You can search the entire site. or go to the recent opinions, or the chronological or subject indices. Kava v. American Honda Motor Co., Inc. (6/14/2002) sp-5582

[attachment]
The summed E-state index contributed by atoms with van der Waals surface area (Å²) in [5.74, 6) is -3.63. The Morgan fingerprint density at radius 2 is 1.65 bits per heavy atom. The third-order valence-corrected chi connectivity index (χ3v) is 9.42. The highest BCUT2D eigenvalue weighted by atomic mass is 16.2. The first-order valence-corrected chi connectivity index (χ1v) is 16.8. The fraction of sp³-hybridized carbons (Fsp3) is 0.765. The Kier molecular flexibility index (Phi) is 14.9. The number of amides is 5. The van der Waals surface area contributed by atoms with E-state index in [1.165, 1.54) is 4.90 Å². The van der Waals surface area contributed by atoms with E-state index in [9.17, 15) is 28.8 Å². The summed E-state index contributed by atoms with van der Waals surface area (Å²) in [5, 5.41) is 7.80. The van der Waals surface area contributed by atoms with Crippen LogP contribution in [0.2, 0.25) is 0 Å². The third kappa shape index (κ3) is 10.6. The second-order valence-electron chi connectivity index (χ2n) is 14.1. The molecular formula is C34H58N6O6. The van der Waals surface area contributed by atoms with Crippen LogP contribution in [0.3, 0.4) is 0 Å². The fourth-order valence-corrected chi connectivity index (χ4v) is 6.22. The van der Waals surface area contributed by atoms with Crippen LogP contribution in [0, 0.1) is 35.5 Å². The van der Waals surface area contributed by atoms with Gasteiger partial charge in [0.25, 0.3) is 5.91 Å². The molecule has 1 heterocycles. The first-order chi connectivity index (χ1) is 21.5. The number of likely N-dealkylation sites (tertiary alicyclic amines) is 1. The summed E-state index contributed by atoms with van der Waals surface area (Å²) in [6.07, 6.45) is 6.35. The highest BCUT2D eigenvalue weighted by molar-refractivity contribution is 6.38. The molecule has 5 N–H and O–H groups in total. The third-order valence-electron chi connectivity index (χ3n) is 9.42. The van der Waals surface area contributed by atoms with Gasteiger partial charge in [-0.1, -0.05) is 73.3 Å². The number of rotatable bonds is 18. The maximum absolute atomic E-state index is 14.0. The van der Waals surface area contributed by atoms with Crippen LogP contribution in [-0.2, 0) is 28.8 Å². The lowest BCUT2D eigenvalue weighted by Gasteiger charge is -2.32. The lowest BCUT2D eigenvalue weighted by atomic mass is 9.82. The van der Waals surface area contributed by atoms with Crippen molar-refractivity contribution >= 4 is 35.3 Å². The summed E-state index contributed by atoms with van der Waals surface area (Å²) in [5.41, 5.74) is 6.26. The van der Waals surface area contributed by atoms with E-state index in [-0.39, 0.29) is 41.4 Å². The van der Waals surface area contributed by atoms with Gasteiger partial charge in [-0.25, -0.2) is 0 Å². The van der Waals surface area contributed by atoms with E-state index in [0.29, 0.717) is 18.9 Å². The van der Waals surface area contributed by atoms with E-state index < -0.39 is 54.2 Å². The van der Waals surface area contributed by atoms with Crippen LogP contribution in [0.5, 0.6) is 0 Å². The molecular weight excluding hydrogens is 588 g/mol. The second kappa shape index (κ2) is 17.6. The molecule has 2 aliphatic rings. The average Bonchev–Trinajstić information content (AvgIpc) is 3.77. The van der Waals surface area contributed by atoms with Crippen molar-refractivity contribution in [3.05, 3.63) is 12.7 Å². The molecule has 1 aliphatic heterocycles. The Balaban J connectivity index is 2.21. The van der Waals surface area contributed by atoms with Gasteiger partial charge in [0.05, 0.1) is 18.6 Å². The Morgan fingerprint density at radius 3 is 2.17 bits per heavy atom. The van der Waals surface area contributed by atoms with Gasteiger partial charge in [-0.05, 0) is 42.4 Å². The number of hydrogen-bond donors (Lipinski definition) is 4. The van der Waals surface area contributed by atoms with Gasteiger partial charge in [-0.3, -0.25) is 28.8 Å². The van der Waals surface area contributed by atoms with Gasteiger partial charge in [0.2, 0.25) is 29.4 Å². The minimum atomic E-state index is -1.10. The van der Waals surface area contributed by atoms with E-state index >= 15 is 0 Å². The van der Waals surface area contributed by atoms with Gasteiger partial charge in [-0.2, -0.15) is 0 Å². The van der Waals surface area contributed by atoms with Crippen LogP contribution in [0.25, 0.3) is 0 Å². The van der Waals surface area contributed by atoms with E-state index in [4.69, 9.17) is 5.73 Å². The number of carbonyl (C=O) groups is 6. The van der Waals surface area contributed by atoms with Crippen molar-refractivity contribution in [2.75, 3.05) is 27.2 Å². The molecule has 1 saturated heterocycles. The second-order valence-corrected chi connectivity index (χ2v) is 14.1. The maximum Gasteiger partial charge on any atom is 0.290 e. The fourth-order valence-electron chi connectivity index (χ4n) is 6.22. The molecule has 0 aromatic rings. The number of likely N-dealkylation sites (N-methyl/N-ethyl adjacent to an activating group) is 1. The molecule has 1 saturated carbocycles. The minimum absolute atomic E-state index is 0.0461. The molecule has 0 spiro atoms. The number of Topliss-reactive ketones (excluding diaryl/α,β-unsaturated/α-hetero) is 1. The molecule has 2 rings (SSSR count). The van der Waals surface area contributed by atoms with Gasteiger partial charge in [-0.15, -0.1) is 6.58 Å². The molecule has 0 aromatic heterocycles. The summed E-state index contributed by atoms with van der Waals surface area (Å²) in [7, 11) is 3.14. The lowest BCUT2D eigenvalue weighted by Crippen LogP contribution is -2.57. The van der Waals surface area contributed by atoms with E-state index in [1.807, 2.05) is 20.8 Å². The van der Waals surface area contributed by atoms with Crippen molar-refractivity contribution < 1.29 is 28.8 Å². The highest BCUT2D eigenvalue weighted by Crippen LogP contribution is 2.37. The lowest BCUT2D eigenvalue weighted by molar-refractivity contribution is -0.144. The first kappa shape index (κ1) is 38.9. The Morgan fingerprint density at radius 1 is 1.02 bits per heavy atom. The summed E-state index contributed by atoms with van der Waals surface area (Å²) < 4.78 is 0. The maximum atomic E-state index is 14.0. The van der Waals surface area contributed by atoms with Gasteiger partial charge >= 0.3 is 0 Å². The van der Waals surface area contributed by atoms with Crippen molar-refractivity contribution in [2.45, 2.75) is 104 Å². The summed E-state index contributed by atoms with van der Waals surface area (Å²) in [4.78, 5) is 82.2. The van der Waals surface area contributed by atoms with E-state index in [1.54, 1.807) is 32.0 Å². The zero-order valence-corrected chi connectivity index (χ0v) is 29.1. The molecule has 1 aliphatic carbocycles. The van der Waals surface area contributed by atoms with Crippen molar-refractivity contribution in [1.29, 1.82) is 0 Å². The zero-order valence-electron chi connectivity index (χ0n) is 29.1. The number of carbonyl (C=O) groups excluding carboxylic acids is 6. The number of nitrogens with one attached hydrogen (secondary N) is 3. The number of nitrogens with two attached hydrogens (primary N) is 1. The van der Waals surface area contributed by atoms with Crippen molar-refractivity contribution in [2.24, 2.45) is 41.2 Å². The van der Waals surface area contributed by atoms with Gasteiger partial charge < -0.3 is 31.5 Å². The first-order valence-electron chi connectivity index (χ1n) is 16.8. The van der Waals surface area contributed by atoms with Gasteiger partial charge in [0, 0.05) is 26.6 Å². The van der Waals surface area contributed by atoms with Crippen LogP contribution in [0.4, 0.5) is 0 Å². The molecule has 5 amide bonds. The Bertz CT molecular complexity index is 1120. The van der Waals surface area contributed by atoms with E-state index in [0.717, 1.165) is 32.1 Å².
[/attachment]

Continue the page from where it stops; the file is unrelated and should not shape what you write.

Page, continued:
Notice: This opinion is subject to correction before publication in the Pacific Reporter. Readers are requested to bring errors to the attention of the Clerk of the Appellate Courts, 303 K Street, Anchorage, Alaska 99501, phone (907) 264-0608, fax (907) 264-0878, e-mail email@example.com. THE SUPREME COURT OF THE STATE OF ALASKA PATSY KAVA, as personal ) representative of the Estate ) Supreme Court No. S-9201 of ABNER T. GOLOGERGEN, ) ) Superior Court No. Appellant, ) 2NO-93-230 CI ) v. ) ) AMERICAN HONDA MOTOR CO., ) INC., HONDA MOTOR CO., LTD., ) O P I N I O N and SITNASUAK NATIVE CORP., ) d/b/a BONANZA, ) [No. 5582 - June 14, 2002] ) Appellees. ) ________________________________) Appeal from the Superior Court of the State of Alaska, Second Judicial District, Nome, Ben J. Esch, Judge. Appearances: Richard H. Friedman, and Jeffrey A. Friedman, Friedman, Rubin & White, and Don C. Bauermeister, Burke & Bauermeister, PLLC, Anchorage, for Appellant. Sanford M. Gibbs, Brown, Waller & Gibbs, P.C., and John B. Thorsness, Hughes, Thorsness, Powell, Huddleston & Bauman, LLC, Anchorage, for Appellees. Before: Fabe, Chief Justice, Matthews, and Bryner, Justices. [Eastaugh and Carpeneti, Justices, not participating.] BRYNER, Justice. I. INTRODUCTION Patsy Kava, as the personal representative of the estate of Abner Gologergen, appeals from a jury verdict in a wrongful death defective products action resulting from a three- wheel ATV accident. The estate claims that the superior court erred in allowing Honda to introduce comparative risk evidence, in not allowing the estate to inform the jury of an indemnity agreement between two co-defendants, and in not granting a motion for a new trial. Because the superior court correctly ruled that the comparative risk evidence was admissible and did not abuse its discretion in excluding the indemnity agreement, we affirm in part. But because the court incorrectly determined the effect of its sua sponte declaration of a mistrial on the negligence cause of action and applied the wrong standard in denying the estate's motion for a new trial, we reverse in part. II. FACTS AND PROCEEDINGS Abner Gologergen was driving a Honda three-wheel ATV to the site of a beached whale near Savoonga when he lost control, drove over a rocky embankment, and suffered fatal head injuries. Gologergen's estate filed a wrongful death action against American Honda Motor Company (Honda) and Sitnasuak Native Corporation, alleging a defective product design and negligence.1 The estate claimed five dependents: Patsy Kava, an estranged biological daughter, Aaron and Eleanor Gologergen, an adult nephew and his wife, and Stephanie and Brianne Gologergen, Aaron and Eleanor's minor daughters. All parties stipulated that Sitnasuak had no independent liability for any negligence because it was simply a conduit for Honda's product. Honda agreed to indemnify Sitnasuak against any judgment, and Sitnasuak consented to representation by Honda. Prior to trial, the estate moved to exclude any "evidence comparing, or designed to compare, the risks of engaging in the activity of riding ATVs or 3-wheel ATVs, and the risk of engaging in other activities such as riding snowmachines, trail bikes or bicycles." The superior court granted the motion but made one exception: if evidence of certain Consumer Product Safety Council reports and findings [is] presented by the plaintiff in his case in chief. In that event, the risk analysis prepared by Dr. Verhalen may be admitted as rebuttal, to impeach the methodology and statistical analysis performed. Also prior to trial, the estate offered a proposed instruction informing the jury of the indemnity agreement between Honda and Sitnasuak. Honda objected to the instruction at the start of the trial, and the superior court excluded it. In opening argument, the estate's attorney recited statistics compiled by the Consumer Product Safety Commission regarding emergency room admissions and deaths attributed to ATVs - the statistical studies that the superior court referred to in its pretrial order excluding comparative risk evidence. Honda objected to the estate's use of those statistics as being prejudicial and out of context. The superior court overruled the objection. In its case in chief, again over Honda's objection, the estate presented evidence of the CPSC studies. Then, over the estate's objection, the trial court allowed Honda to introduce certain comparative risk evidence that otherwise would have been excluded under its pretrial order. Later, again over the estate's objections, the court allowed Honda to introduce several exhibits that illustrated the comparative risks between ATVs and other classes of vehicles, including snowmobiles, minibikes, and trailbikes. At the conclusion of the trial, the jury began deliberating but deadlocked on the negligence cause of action. The jury's foreperson sent a note to the court stating, "We have debated and voted on question #4 since yesterday afternoon. We have not been able to move beyond an 8-3 vote on this question. Please advise." Question four stated "Was Honda negligent? (Answer yes or no)." In attempting to formulate a response to the jury note, the trial court suggested that it should declare a mistrial as to the negligence cause of action and direct the jury to answer the remainder of the special verdict as to the products liability cause of action. The estate did not believe that a mistrial was necessary on this negligence claim but agreed with the trial court's suggestion to instruct the jury to answer the remaining special verdict questions. Honda objected and moved for a mistrial on all points. The court denied Honda's motion for a mistrial on the entire case but declared a mistrial on the negligence claim, instructing the jury to skip questions four and five (which dealt with negligence) and to continue answering the verdict form with question six. The jury reached a verdict as to the remaining issues, which dealt with the estate's product liabilities theory. It found that the three-wheel ATV was a defective product and that it was a legal cause of Gologergen's death. The jury also found that Aaron, Eleanor, Stephanie, and Brianne Gologergen were legal dependents of Abner Gologergen. But it awarded zero damages to Aaron and Eleanor, and $25,000 each to Stephanie and Brianne only for the loss of consortium. Further, despite finding that Patsy Kava was Abner Gologergen's biological daughter, the jury awarded her zero damages. It also found that Abner Gologergen was negligent and that his negligence was fifty percent of the cause of his death. Finally, the jury found that Honda had not engaged in outrageous conduct; this finding precluded an award of punitive damages. After the jury's verdict was read into the record, the estate's counsel asked that the jury be polled, but did not challenge the verdict when the poll was completed. The court then dismissed the jury. The estate later moved for a new trial on all issues. The superior court denied the estate's motion. The estate appeals. III. ANALYSIS A. Standard of Review We review a trial court's decision to admit evidence for an abuse of discretion.2 The question of whether to grant or refuse a new trial "rests in the sound discretion of the trial court."3 In reviewing an order denying a new trial, we view the evidence in the light most favorable to the non-moving party.4 Whether the trial court applied the correct legal standard is a question of law that we review de novo.5 B. The Comparative Risk Evidence Was Admissible. The estate asserts that the trial court erroneously allowed Honda to introduce evidence comparing the risks of riding three-wheel ATVs to the risks of operating other vehicles like snowmachines and motorcycles - so-called comparative risk evidence.6 The estate points out that the trial court had issued a protective order excluding the comparative risk evidence unless it was used to impeach certain Consumer Product Safety Commission reports. The estate argues that the evidence is irrelevant and that its admission amounted to reversible error. We disagree. The comparative risk evidence the estate complains of was relevant and admissible for two reasons. First, the estate made the evidence relevant when it introduced evidence of ATV-related emergency room admissions. The estate first mentioned the emergency room statistics in its opening statement. The estate's trial counsel stated in opening that "[b]y 1984, over 100,000 people had been taken to emergency rooms as a result of injuries in 3-wheel accidents. Over 250 people had been killed. . . . [Honda] knew it had an unstable machine on its hands. It knew it from the [Consumer Product Safety Commission] statistics." Over Honda's objection, the estate later introduced the CPSC statistics as evidence that Honda had notice of injuries resulting from the use of its three- wheel ATVs. The estate also recounted the statistics in its closing argument. Honda asserts that it introduced the comparative risk evidence to explain the CPSC statistics and to "prove that the statistics relied upon by [the estate's expert witness] were inaccurate and irrelevant." We agree that Honda's comparative risk evidence was relevant to refute the estate's statistical evidence and to impeach its expert's testimony regarding those statistics. As we recently stated, "a party may open the door to evidence on a subject by putting that subject at issue in the case."7 Here, the estate opened the door to a discussion of the statistical methodology behind the CPSC reports.8 The emergency room statistics that the estate chose to present were relevant to establish notice only insofar as they suggested a disproportionally high rate of injury and, inferentially, a defective product. By offering the injury statistics as relevant evidence of notice, the estate necessarily asserted that they tended to show that ATVs were defective - that Honda "knew it had an unstable machine on its hands." How else, then, could Honda have contextualized the rates of emergency room admissions without comparing the ATV injury rates with similar products? The statistics of ATV-related emergency room admissions, standing alone, could not explain the reasons for the reported injuries or establish the need for a corrective response by Honda. Honda was therefore entitled to offer the comparative risk evidence in response to the estate's use of the CPSC statistics. Second, the comparative risk evidence was also admissible because it played an important role in connection with the issue of punitive damages. The estate's theory of punitive damages was that Honda continued to market three-wheel ATVs knowing that the three-wheelers had a high rate of injury. It based its theory in large part on the fact that Honda had notice of the CPSC emergency room statistics as early as 1984 but continued to market three-wheel ATVs. The estate asserted that the continued marketing in the face of the injury statistics showed that Honda's conduct was sufficiently reprehensible to support punitive damages. Honda's comparative risk evidence directly responded to the estate's theory of punitive damages. We conclude that the superior court did not abuse its discretion in admitting the comparative risk evidence. C. The Effect of the Mistrial. The estate argues that it should have been granted a new trial on its negligence cause of action because the trial court sua sponte declared a mistrial on that claim and allowed the jury to reach a verdict only on the estate's products liability claim. In response, Honda notes that the special verdict form allowed the jury to award the same categories of damages for both causes of action. According to Honda, the products liability and negligence theories were alternative causes of action, and the jury's verdict on the products liability claim therefore resolved all damages issues, leaving no reason for trial on the alternative theory of negligence. Honda additionally argues that, in any event, the estate waived its right to ask for a retrial on negligence. As a threshold matter, we agree with the estate that the trial court acted sua sponte in declaring a hung jury and mistrial on the negligence claim. Upon receiving the foreperson's note that the jury had debated for eight hours and failed to reach a verdict on the negligence issue, the trial judge stated: "I think the indication, they spent eight hours at it and there has been no change . . . [j]ustifies a finding that, as to the issue of the negligence claim, there is a mistrial." In response to concerns by Honda's trial counsel, the court later expressly confirmed that it had issued the mistrial order by "motion of the court." Because the judge declared the mistrial without a motion from either party, we believe that the finding of a mistrial can only be characterized as sua sponte. We reject Honda's assertion that the estate waived its right to a retrial on the negligence cause of action by supporting the trial court's decision to declare a mistrial on that action. The estate did acknowledge that the jury appeared to be deadlocked on the negligence claim at that point; but it declined to move for a mistrial or to adopt the position that it would relinquish its right to seek a retrial on the mistried negligence claim. While it may be true that the trial court could have required the estate to elect between a mistrial on all issues and a waiver of its negligence cause of action, the court did not require such an election. Instead, it simply opted to declare a mistrial sua sponte. Given these circumstances, we hold that the estate's actions cannot properly be construed as a waiver of the right to a retrial. This conclusion leads us to a slightly more vexing question: whether the trial court's sua sponte mistrial order entitles the estate to retry its negligence claim. As Honda correctly observes, the special verdict form for the products liability and negligence causes of action listed identical categories of damages for both claims, and the jury's verdict on the products liability cause of action assessed the damages that the jury found appropriate in each category. The question, then, is whether, under the evidence presented, the estate realistically might have recovered any additional award for the same categories of damages had the jury not deadlocked on the negligence cause of action. The estate's dual claims for negligence and products liability were independent causes of action in the sense that they were sufficiently distinct and separable to stand alone. Yet most of their shared categories of damages were obviously coextensive. For example, the damages for "past loss of support and services" and "future loss of support, services and inheritance" would be identical regardless of the theory under which they were awarded. Because these damages have already been decided by the jury in the products liability verdict, it would be an injustice to subject Honda to the expenses and risks of redetermining those damages in a retrial.9 Similarly, the issue of punitive damages was essentially identical for both causes of action; on each claim, the jury was required to determine whether Honda's conduct was outrageous and would therefore support punitive damages. The special verdict form contained a single question relating to both claims on punitive damages: "Have plaintiffs proven by clear and convincing evidence that Honda engaged in outrageous conduct? (Answer yes or no)."10 The jury answered this question in the negative. Neither the jury instructions nor the evidence at trial differentiated between the kinds of conduct that would be outrageous under the estate's theories of negligence and products liability. Given these circumstances, the jury's finding that Honda had not engaged in outrageous conduct must be deemed to preclude an award of punitive damages under both causes of action. As to all issues of compensatory and punitive damages, then, because retrying the negligence theory would merely allow the estate to relitigate issues that the first jury has already considered and fully decided, we conclude that no retrial is warranted. But one point remains to be considered: comparative fault. As to this point, we find it possible that a retrial on the estate's negligence theory could lead to a different result based on a new jury's consideration of factual issues that the original jury's verdict on products liability does not fully resolve. Because a finding of comparative relative fault requires the jury to allocate relative degrees of fault among joint wrongdoers, there is good reason to believe that if the original jurors had found Honda liable on the basis of actual negligence rather than strict products liability, they would have assessed greater comparative fault to Honda than they did when they allocated fifty percent fault to Gologergen in response to special verdict question 15. We thus conclude that a new trial will be necessary on the issue of comparative fault unless Honda agrees upon remand to accept full liability for the damages awarded by the original jury. D. The Motion for a New Trial. The estate next argues that the trial court applied the wrong standard when it denied the estate's motion for a new trial. The estate claims that instead of viewing the evidence in the light most favorable to Honda, the trial judge should have determined the weight and credibility of the evidence for himself and decided whether the jury's verdict was "against the weight of the evidence."11 The estate is correct. The standard for deciding a motion for a directed verdict or for a judgment notwithstanding the verdict requires a trial court to view the evidence in the light most favorable to the non-moving party.12 By contrast, a trial court may set aside a verdict and order a new trial in the interest of justice if the verdict is against the weight of the evidence.13 In deciding a motion for a new trial on this basis, the court must use its discretion and independently weigh the evidence.14 A court may set aside a verdict as being against the weight of the evidence even when "there is substantial evidence to support it."15 The decision is a matter for the trial court's discretion. In the present case, the estate moved for a new trial, not for a directed verdict or a judgment notwithstanding the verdict. The trial court's order denying the estate's motion for a new trial shows that it applied the directed verdict standard. The trial court cited Mallonee v. Finch16 in support of the proposition that, "[i]n deciding the motion [for a new trial], this court must view the evidence in the light most favorable to the party against whom the motion is made and draw all reasonable inferences in favor of the verdict." But, the trial court's citation to Mallonee refers to the portion of that opinion dealing with the appellate standard of review, not the standard to be applied by the trial court ruling on a motion for a new trial in the interest of justice. As we explained in Mallonee, "[u]nlike a motion for directed verdict or judgment n.o.v., [the motion for new trial] involves the trial judge's discretion."17 By moving for a new trial, and not just for a judgment notwithstanding the verdict, the estate sought a discretionary ruling from the court based on its personal view of the evidence. Although the estate bolstered its argument with the claim that the jury's verdict was flawed as a matter of law, this argument did not deprive it of the right to a decision based on the trial court's independent discretion. The trial court applied the wrong standard, then, in basing its decision on a view of the evidence in the light most favorable to Honda. The estate is entitled to a ruling on its motion for a new trial using the correct standard. On remand, the trial court should exercise its discretion and independently weigh the evidence in determining if the jury's verdict was against the weight of the evidence. In reaching this conclusion, we reject Honda's assertion that the estate waived any right to a new trial by failing to challenge the jury verdict as legally inconsistent before the jury was discharged. We have held that "challenges to the consistency of a verdict are deemed waived unless made prior to the discharge of the jury."18 But that rule has limited application here. The estate's failure to raise the issue of inconsistency before the court discharged the jury precluded it from later asserting that the inconsistency entitled it to a new trial as a matter of law. But that failure did not strip the estate of its right to move for a new trial on the discretionary ground that the verdict was against the weight of the evidence. Nor did the lack of objection bar the estate from arguing the apparent inconsistency of the verdicts as a factor that the trial court could consider in exercising its broad discretion to determine whether the totality of the circumstances warranted a new trial in the interest of justice.19 Accordingly, we remand for reconsideration of the estate's motion for a new trial. On remand, the trial court should use its discretion and independently weigh the evidence to determine whether the verdict is against the weight of the evidence and whether to order a full or partial retrial in the interest of justice. E. It Was Not an Abuse of Discretion to Exclude the Indemnity Agreement. The estate claims that the trial court abused its discretion when it refused to instruct the jury on the indemnity agreement between Honda and Sitnasuak. That agreement made Sitnasuak a defendant in name only: Sitnasuak gave up its right to control the defense of the case and its cross-claims against Honda in exchange for Honda's agreement to indemnify Sitnasuak for any "conduit" liability.20 Prior to trial, the estate submitted a proposed jury instruction that would have informed the jury of the indemnity agreement.21 The trial court declined to include the instruction. The estate again proposed the instruction at the beginning of trial, and it was again rejected. Honda argues that the proposed instruction on the indemnity agreement was properly excluded because it would have been analogous to disclosing that a defendant is insured; as Honda points out, evidence of the availability of insurance is inadmissible. We disagree with Honda's analogy to insurance. An insurance policy protects the insured from liability by contractually shifting the financial, but not the legal, responsibility to the insurer. The insurer therefore accepts the risk of liability without regard to its own conduct. By comparison, Honda's own conduct made it responsible for breaching a tort duty that it owed directly to Gologergen; its indemnity agreement simply required it to reimburse Sitnasuak - an otherwise innocent party - for any "conduit" liability that Sitnasuak might have incurred as a result of being involved in Honda's chain of distribution. Thus, unlike an insurer, Honda was the principal wrongdoer and agreed to indemnify Sitnasuak for incidental liability that might arise from Sitnasuak's relationship with Honda. In effect, then, the agreement simply recognized that Sitnasuak had no real interest in the litigation.22 But regardless of the indemnity agreement's nature and purpose, the circumstances of this case compel us to conclude that the trial court did not abuse its discretion in excluding the estate's proposed jury instruction. As Honda correctly points out, the estate itself chose to join Sitnasuak as a defendant, even though the estate knew that under products liability law Honda would ultimately be responsible for any judgment. The estate nevertheless cites Frontier Companies of Alaska, Inc. v. Jack White Co.,23 for the proposition that indemnity agreements can be used under Alaska Evidence Rule 408 to "show the true alignment of the parties."24 There, we held that it was not an abuse of discretion for the trial court to allow evidence of a settlement agreement between co-defendants where, "[b]ecause of the agreement, [one co-defendant's] representatives might be motivated to slant their testimony in [the other's] favor and vice-versa."25 But Frontier is easily distinguishable from this case. In Frontier, employees of both co-defendants appeared as witnesses and the settlement agreement between them obligated both parties to pay half of any judgment against either.26 That situation created a potential for bias on the part of the co- defendants because of their inter-related interests in the litigation. Our ruling simply recognized that an undisclosed settlement agreement aligning the interests of co-defendants would have deceptively maintained the appearance of adversity in the litigation. Here, by contrast, the indemnity agreement did not align Sitnasuak's interests with Honda's; it simply left Sitnasuak with no real interest in the litigation. And in the absence of evidence of the agreement, there was no deceptive appearance of adversity. Moreover, no employee or representative of Sitnasuak appeared as a witness, thus eliminating any residual possibility of actual or apparent bias. Given these circumstances, the trial court did not abuse its discretion in declining to give the jury instruction. IV. CONCLUSION The decision of the trial court is AFFIRMED in part and REVERSED in part; we REMAND for proceedings consistent with this opinion. _______________________________ 1 Sitnasuak is the village corporation of Nome that sold the Honda ATV to Gologergen through its business, "Bonanza." 2 Hutchins v. Schwartz, 724 P.2d 1194, 1197 (Alaska 1986). 3 Buoy v. ERA Helicopters, Inc., 771 P.2d 439, 442 (Alaska 1989). 4 Pugliese v. Perdue, 988 P.2d 577, 581 (Alaska 1999). 5 Power Constructors, Inc. v. Taylor & Hintze, 960 P.2d 20, 39 (Alaska 1998). 6 The disputed evidence was admitted during Honda's cross- examination of one of the estate's expert witnesses, former CPSC commissioner Stuart Statler, through testimony by three Honda witnesses and through nine comparative-risk exhibits introduced when these witnesses testified. 7 Loncar v. Gray, 28 P.3d 928, 932 (Alaska 2001). 8 See Bittner by Bittner v. American Honda Motor Co., 533 N.W.2d 476, 487 (Wis. 1995) (holding that the trial court properly admitted defendant's comparative risk evidence for the purpose of impeaching the CPSC's statistical analysis because the evidence demonstrated that the CPSC's statistical basis, relied on by the plaintiff, could be defective). 9 See Sturm, Ruger & Co. v. Day, 615 P.2d 621, 624 (Alaska 1980). As mentioned in the statement of facts, despite its finding that Aaron, Eleanor, Stephanie, and Brianne Gologergen all were legal dependents of Abner Gologergen, the jury awarded loss of consortium damages only to Stephanie and Brianne, awarding nothing to Aaron and Eleanor. These verdicts are arguably inconsistent, and their potential inconsistency could conceivably cast doubt on the reliability of the award of zero damages to Aaron and Eleanor. But in our view the estate's failure to challenge the verdict as inconsistent before the trial court discharged the jury precludes the estate from relying on this inconsistency as a legal basis requiring a retrial on either its negligence or product liability claims. 10 The punitive damages jury instruction stated: The plaintiff has requested that you punish the defendant to deter them and others from repeating similar acts. You may award the plaintiff such an amount of money only if you decide that the defendant's conduct which forms the basis of your verdict was outrageous. The defendant's conduct was outrageous if it was the result of maliciousness or hostile feelings toward the plaintiff, or was undertaken with reckless indifference to the interests, rights or safety of others. 11 We reject the estate's assertion that this court should declare as a matter of law that the jury's verdict was a compromise. 12 See Alaska R. Civ. P. 50(a) and (b); Alaska Marine Pilots v. Hendsch, 950 P.2d 98, 108 (Alaska 1997). 13 See Alaska R. Civ. P. 59(a); see also Sloan v. Atlantic Richfield Co., 541 P.2d 717, 723 (Alaska 1975). 14 See Sloan, 541 P.2d at 723 n.11. 15 11 Charles Alan Wright et al., Federal Practice & Procedure 2806 at 65 (2d ed. 1995). 16 413 P.2d 159, 160 (Alaska 1966). 17 Id. at 162. 18 Grow v. Ruggles, 860 P.2d 1225, 1226 (Alaska 1993); accord Blumenshine v. Baptiste, 869 P.2d 470, 473 (Alaska 1994). 19 See Alaska R. Civ. P. 59(a). Rule 59(a) provides that: "A new trial may be granted to all or any of the parties and on all or part of the issues in an action in which there has been a trial by jury . . . if required in the interest of justice." See, e.g., Buoy v. ERA Helicopters, Inc., 771 P.2d 439, 442 (Alaska 1989). 20 The indemnity agreement stated in relevant part: 2. . . . American Honda . . . and defendant Sitnasuak hereby stipulate and agree that they hereby waive and will not seek apportionment of fault to co-defendant Sitnasuak, pursuant to A.S. 09.17.080, for any acts of independent: [sic] negligence, gross negligence and/or recklessness . . . . . . . . 5. The Honda defendants have agreed to and will continue to defend Sitnasuak against those claims asserted by plaintiff which may subject Sitnasuak to "conduit" product liability. 6. The Honda defendants will indemnify Sitnasuak against any judgment which may be entered against Sitnasuak based on "conduit" product liability. 21 The estate's proposed jury instruction provided: Counsel for Plaintiff and Defendants have entered into a stipulation which establishes that Defendant Sitnasuak has no liability for any acts of independent negligence by Sitnasuak. The Honda Defendants have agreed to and will indemnify Sitnasuak as the seller of the 3-wheeler in question against any judgment entered in this action. This means that the Honda defendants have agreed to be financially responsible for any judgment rendered against Sitnasuak in this action. 22 Sitnasuak's financial obligation did not change after the settlement and indemnity agreement with Honda: as a mere conduit, Sitnasuak was always entitled to full contribution from Honda on any damage award against it. See Colt Indus. Operating Corp., Quincy Compressor Div. v. Frank W. Murphy Mfr., Inc., 822 P.2d 925, 936 (Alaska 1991). 23 818 P.2d 645 (Alaska 1991). 24 Alaska Rule of Evidence 408 states in relevant part: Evidence of (1) furnishing or offering or promising to furnish or (2) accepting or offering or promising to accept, a valuable consideration in compromising or attempting to compromise a claim which was disputed as to either validity or amount, is not admissible to prove liability for or invalidity of the claim or its amount. . . . This rule also does not require exclusion when the evidence is offered for another purpose, such as proving bias or prejudice of a witness, negativing a contention of undue delay, or proving an effort to obstruct a criminal investigation or prosecution . . . . 25 Frontier Cos. of Alaska, 818 P.2d at 652. 26 Id. at 648, 651-52.